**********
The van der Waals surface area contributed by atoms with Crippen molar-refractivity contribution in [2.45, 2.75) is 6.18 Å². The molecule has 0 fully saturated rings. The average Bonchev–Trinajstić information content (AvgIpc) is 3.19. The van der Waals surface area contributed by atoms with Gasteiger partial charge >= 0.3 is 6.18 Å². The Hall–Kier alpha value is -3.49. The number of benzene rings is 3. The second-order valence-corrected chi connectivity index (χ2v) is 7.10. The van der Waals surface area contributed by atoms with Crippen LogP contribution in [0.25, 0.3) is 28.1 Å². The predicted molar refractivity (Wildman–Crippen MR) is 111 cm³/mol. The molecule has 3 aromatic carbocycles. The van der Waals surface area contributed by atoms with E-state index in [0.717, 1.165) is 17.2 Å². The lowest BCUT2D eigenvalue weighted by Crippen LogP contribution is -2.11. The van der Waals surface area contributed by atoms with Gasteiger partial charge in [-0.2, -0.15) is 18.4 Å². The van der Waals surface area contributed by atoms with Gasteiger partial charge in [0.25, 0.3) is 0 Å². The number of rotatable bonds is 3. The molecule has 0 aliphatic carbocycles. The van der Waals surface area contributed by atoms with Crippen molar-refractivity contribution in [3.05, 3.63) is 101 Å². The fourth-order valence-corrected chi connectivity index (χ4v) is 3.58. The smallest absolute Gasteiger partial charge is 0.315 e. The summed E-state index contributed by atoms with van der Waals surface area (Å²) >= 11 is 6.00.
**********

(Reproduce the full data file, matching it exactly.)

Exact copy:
The van der Waals surface area contributed by atoms with Crippen molar-refractivity contribution in [2.45, 2.75) is 6.18 Å². The molecule has 0 fully saturated rings. The average Bonchev–Trinajstić information content (AvgIpc) is 3.19. The van der Waals surface area contributed by atoms with Gasteiger partial charge >= 0.3 is 6.18 Å². The Hall–Kier alpha value is -3.49. The number of benzene rings is 3. The second-order valence-corrected chi connectivity index (χ2v) is 7.10. The van der Waals surface area contributed by atoms with Crippen LogP contribution in [0.25, 0.3) is 28.1 Å². The predicted molar refractivity (Wildman–Crippen MR) is 111 cm³/mol. The molecule has 3 aromatic carbocycles. The van der Waals surface area contributed by atoms with E-state index in [0.717, 1.165) is 17.2 Å². The lowest BCUT2D eigenvalue weighted by Crippen LogP contribution is -2.11. The van der Waals surface area contributed by atoms with Gasteiger partial charge in [-0.2, -0.15) is 18.4 Å². The van der Waals surface area contributed by atoms with Gasteiger partial charge in [0.25, 0.3) is 0 Å². The number of rotatable bonds is 3. The molecule has 0 aliphatic carbocycles. The van der Waals surface area contributed by atoms with Crippen molar-refractivity contribution in [3.05, 3.63) is 101 Å². The fourth-order valence-corrected chi connectivity index (χ4v) is 3.58. The smallest absolute Gasteiger partial charge is 0.315 e. The summed E-state index contributed by atoms with van der Waals surface area (Å²) >= 11 is 6.00.